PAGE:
While devotees find this highly annoying, you can see why Endgame’s the authors and administrators preserve doing it. They expended years working on this franchise, and couldn’t possibly fit all their ideas into the final movie. They are also aware that fans are always thirsty for more behind-the-scenes info, so why shouldn’t they give interviews asking what really happened to many reputations off-screen? The question is this clashes with the artistic infatuation with official canon.
As any forestalled Harry Potter love will tell you , nothing is canon unless it sounds the books–or in Marvel’s dispute, the movies. That’s why there’s still such a furor over Dumbledore’s virility. Rowling insists that Dumbledore is gay, but this was never covered in the books and is barely even subtext in the Fantastic Beasts movies. It’s just a word-of-god proclamation from a scribe whose sentiments are increasingly contentious among her own fanbase.
Along with general shows like the Russo friends saying the Infinity Stones weren’t actually destroyed in Endgame, we’ve seen something similar play out with Marvel’s stance to faggot representation. Keepers of the Galaxy director James Gunn once said that there are LGBTQ attributes in the MCU, but they are only haven’t appeared on-screen yet–a moronic proclamation, because events merely “exist” if in the MCU they appear in a movie. Similarly, the Russo brothers recently hinted that an unnamed major reputation will soon come out as homosexual. It’s no coincidence that many of these non-canon shows focus on queer attributes because Hollywood is notoriously unwilling to show these fibs on-screen.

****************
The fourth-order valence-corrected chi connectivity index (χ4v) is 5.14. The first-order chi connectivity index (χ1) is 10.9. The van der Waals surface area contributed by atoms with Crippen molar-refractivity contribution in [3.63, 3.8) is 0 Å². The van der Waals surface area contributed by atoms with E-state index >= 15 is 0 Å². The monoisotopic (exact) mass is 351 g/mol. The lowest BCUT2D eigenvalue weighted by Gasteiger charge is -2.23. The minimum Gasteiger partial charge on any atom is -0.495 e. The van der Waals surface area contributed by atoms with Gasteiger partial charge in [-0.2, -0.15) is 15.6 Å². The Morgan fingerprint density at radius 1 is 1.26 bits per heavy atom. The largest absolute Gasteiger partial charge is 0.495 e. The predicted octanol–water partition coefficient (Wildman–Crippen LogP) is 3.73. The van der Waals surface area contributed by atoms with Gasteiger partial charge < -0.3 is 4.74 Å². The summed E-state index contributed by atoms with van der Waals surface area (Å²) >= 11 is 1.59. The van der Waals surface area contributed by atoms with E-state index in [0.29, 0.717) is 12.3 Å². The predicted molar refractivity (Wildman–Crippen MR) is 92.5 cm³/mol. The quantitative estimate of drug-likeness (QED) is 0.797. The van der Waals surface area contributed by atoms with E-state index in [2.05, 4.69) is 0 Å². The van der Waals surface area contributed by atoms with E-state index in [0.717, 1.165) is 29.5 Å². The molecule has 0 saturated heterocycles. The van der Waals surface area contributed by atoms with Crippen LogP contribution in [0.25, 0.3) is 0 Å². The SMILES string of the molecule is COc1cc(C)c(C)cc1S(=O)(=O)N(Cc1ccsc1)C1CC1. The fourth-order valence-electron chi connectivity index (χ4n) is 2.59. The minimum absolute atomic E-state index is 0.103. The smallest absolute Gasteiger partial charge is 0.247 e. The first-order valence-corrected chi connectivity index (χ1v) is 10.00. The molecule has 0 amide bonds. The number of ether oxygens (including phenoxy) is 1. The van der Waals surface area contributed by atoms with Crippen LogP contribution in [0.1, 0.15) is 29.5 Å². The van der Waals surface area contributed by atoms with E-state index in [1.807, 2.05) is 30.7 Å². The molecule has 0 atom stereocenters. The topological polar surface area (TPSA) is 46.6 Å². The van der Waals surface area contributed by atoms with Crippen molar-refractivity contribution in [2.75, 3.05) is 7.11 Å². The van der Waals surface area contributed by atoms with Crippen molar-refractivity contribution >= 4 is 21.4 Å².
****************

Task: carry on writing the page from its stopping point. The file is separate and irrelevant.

The most ridiculous post-movie statement is a joint effort from the Russo brothers and Endgame’s columnists, Christopher Markus and Stephen McFeely. Basically, they have wildly different ideas about what happened in their own film.
As we already discussed, Captain America’s time-travel epilogue makes no smell on a logical or feelings height. Nonetheless, the Russos did at least commit their official explanation: Steve Rogers traveled to an alternate universe, where he married an alternate Peggy Carter before returning to Endgame’s timeline as an old man. While this did introduce some new difficulties( for instance, this alternate timeline now includes two Steve Rogers at once ), it at the least clarified a preferably disorient culminating. That is, until McFeely told the Hollywood Reporter that he envisages Steve traveled back to the past and was secretly married to Peggy all along.” It was always our intention that he was the father of[ Peggy’s] two children ,” he explained.
If the film’s writers and leads can’t even agree on what happened, it’s no wonder this storyline felt self-contradictory.
These clashing revealings are kryptonite for anyone who wants a clear idea of the official canon, but in the long run, this may be a good thing. In the same way that much of Harry Potter fandom has effectively divorced itself from Rowling, Endgame’s post-film edicts may stimulate more Marvel love to develop a relaxed sentiment to canon. The MCU is a corporate behemoth that can’t perhaps preserve everyone joyful, so instead of railing against bad storytelling choices, it may be a better idea to take a leaf from fanfiction’s book, and only ignore them entirely.